Why the fear? Well, whatever public transportation method he chooses it was always crowded; usually it was standing room only and today was no different. He stood at the bus stop and mentally prepared himself for a bus slammed to the windows with the bodies of commuters, screaming children and belligerent fools at the back of the bus who felt it appropriate to share their music with the rest of the herd by blaring it from a tinny mobile phone speaker for a good twenty to thirty minutes.
It was grim. And it, like every morning, happened today. The bus arrived; he embarked, took a seat and attempted to distract himself from the distress of travel. He tried reading the newspaper, reading his book, checking his email or sending a text on his phone; all of it was futile. He stared emptily at the page, sent pointless texts and emails to people who didn’t really need to be contacted in an attempt to quell the butterflies in his stomach which is, with age and a sedentary lifestyle, steadily becoming more rotund, he thought.
With each stop crying children and cringing parents get off and hop on, under the needless fluorescent lights which wage war against tired eyes and artificially enhance the blazing daylight, people brush past him and mumble apologies under their hot breath into his ear. He tries again to focus on the words in front of him, whatever format they may take, but he cannot because there is something restless at the back of his mind, something disquieting, something dreadful which makes him stay alert, stay active and tensed up, priming his muscles so he was ready to pounce, adrenaline preparing him to react at a moment’s notice in case something bad happens. Something bad like:
• The driver careers off the bridge on his way into the city centre and the bus falls, slowly, like a scene from Inception, into the River Clyde below.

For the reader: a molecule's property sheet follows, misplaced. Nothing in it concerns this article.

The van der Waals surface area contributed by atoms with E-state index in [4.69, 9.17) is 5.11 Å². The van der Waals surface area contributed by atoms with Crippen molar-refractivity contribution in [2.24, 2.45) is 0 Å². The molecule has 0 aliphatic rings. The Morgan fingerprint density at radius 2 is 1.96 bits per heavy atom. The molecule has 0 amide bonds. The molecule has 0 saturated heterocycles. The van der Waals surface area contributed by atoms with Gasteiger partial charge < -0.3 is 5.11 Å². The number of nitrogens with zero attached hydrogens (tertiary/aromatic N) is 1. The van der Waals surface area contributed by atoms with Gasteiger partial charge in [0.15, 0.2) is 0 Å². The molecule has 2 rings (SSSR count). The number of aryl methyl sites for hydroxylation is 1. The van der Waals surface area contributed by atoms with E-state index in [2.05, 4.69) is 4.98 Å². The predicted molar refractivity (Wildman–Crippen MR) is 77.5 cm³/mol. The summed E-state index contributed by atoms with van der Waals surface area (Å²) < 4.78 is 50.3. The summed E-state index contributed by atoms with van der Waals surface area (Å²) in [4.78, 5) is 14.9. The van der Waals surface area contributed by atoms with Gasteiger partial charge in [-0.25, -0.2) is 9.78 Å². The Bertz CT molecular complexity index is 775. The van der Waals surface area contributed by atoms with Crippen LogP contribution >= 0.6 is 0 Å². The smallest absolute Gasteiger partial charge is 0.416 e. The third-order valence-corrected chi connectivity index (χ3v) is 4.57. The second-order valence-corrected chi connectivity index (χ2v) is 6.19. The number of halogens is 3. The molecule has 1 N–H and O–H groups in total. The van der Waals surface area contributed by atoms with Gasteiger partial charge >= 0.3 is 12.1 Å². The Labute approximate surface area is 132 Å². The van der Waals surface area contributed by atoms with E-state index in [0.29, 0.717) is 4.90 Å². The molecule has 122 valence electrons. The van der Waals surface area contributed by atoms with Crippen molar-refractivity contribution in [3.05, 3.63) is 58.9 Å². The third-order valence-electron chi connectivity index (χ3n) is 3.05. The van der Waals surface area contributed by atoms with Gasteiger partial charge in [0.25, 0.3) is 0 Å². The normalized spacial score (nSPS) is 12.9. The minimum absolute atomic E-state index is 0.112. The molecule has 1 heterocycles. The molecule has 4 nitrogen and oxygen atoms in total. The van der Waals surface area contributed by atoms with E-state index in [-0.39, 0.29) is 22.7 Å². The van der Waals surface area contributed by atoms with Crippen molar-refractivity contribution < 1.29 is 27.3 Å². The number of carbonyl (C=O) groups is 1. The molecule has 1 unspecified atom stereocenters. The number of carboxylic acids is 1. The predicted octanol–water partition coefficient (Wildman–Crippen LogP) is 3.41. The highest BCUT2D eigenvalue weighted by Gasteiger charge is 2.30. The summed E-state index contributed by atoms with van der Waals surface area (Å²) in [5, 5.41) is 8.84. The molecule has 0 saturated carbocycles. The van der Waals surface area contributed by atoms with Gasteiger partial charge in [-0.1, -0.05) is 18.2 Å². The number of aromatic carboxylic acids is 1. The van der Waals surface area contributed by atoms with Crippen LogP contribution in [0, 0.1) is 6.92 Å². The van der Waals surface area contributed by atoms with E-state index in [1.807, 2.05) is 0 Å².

• One of the older people on the bus has a heart attack and he, in a crazed attempt to push his way through a crowd who merely stand there and stare, endeavours to administer some kind of CPR.
• A truck, a van, or a car crashes into the side of the bus. Not the side he’s sitting on, but the other side, and he must help people out of the inevitable wreckage.
• Or they crash into the side he is on, and he’s trapped, knocked unconscious or, at the very worst, killed.
• Someone starts a fight with him (he can’t defend himself).
• Someone starts a fight with someone else (he can’t break it up).
• A terrorist decides to recreate the actions of the 7/7 attacks.
All of these things could happen, and they are what causes him to sit tensed up in his seat like a coiled spring. He feels as though he is trying to make himself as big as possible, so that no one tries to start a fight with him, and also as small as possible so that no one notices him and tries to start a fight with him.
He is like a deer caught in the headlights as the bus moves on to the motorway.
An antelope staring into the stillness of an African plain, thinking he’s heard a noise and is wary of predators.
Did you know that many evolutionary psychologists believe that the reason we get goosebumps comes from our ancestors who used to have more hair? And that the reason goosebumps make our hairs stand on end is because humans used to be much hairier, so by making our hair stand on end it used to make us look bigger and thus appearing larger and more threatening to predators? This occurred to him as he tried to look inconspicuous, all the hair on his body standing on end.